“A good teacher can inspire hope, ignite the imagination, and instill a love of learning.”~Brad Henry, former Governor of Oklahoma
Memorial Day in the U.S. and what do we do? We leave the country.
Our semi-annual jaunts across the Detroit River into Canada always start the same way: lunch at Bubi’s (pronounced buh-bees). The sign outside reads Awesome Eats, so how could we pass that up? The restaurant is famous for putting its garlick sauce and cream cheez on just about every sandwich they make. I’m not as big a fan of garlic as my husband is, but the spicy, creamy combo whips any mayo or special sauce.
From there, we walk into downtown Windsor where he goes shopping for CDs and I usually journal in the nearby Starbucks. He asked me during lunch, “Did you bring any Zentangle stuff to do?” knowing I could be waiting in Starbucks for awhile. “Of course,” I replied, knowing I could be waiting in Starbucks for awhile. I ordered a grande frapp.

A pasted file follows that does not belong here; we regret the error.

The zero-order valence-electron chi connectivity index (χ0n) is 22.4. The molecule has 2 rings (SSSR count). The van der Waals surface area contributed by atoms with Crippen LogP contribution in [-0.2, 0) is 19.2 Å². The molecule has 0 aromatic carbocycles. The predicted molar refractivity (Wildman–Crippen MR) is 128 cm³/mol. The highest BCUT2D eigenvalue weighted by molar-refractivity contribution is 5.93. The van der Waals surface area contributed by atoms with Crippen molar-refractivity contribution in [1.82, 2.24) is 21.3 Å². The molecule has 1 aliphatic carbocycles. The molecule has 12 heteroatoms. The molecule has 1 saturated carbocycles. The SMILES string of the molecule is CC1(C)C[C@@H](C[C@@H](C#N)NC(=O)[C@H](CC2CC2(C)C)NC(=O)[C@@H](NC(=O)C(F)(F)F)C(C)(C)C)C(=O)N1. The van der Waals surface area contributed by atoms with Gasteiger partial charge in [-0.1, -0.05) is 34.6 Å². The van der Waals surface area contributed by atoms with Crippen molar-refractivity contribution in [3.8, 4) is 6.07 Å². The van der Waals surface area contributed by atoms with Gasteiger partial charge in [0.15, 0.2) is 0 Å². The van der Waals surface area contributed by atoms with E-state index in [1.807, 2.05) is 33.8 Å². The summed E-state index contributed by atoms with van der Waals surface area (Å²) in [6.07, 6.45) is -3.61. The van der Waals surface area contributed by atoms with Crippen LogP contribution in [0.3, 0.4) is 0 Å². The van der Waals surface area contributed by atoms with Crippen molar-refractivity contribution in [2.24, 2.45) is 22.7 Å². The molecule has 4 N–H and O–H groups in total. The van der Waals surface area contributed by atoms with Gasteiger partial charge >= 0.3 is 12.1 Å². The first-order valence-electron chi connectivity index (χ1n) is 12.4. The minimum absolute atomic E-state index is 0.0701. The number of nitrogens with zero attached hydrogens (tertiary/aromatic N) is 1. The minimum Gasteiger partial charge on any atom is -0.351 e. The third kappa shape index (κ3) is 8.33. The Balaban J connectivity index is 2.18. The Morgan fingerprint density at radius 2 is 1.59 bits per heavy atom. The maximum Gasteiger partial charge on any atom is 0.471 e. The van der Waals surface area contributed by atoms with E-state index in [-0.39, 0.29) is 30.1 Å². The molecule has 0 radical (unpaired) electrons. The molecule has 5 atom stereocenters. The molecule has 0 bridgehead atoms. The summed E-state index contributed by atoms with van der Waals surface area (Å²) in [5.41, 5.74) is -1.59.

It was a great time to work on the Diva’s Challenge #72: monotangle Crescent Moon. I always start with this tangle in classes; it’s a disservice not to include it. A memorable moment was telling a tween class what they can do with it to refresh a stale tangle. “Think about using triangles or squares instead of half circles” and hearing the collective gasp as lightbulbs popped over everyone’s head. Now time for me to experiment and refresh.
Tempted to draw a string complementary to to the tangle, I chose one of my ensemble tile. I’m about halfway through and excited to see what I create! I wanted to fill a tile with moons, but I randomly chose a corner piece. The first part I tangled was the center section, one I’m proud of because the 3D effect was achieved without any shading. I experimented with triangles and squares; I want to use squares more, as the section I completed didn’t give me enough room to play. It’s fun putting tangles inside the tangle, still so many more ideas. I adore the teeny tiny triangle I Moon’d in.
My husband arrived earlier than expected and he waited for me to finish. “That takes a steady hand,” he said, commenting on a few areas he liked. “Talented pea.” I smiled politely–of course he’ll say that; he’s my husband–and replied, “Noooooo,” thinking the tile a tad busy. “Poppycock! You’re talented,” he said. And that was that.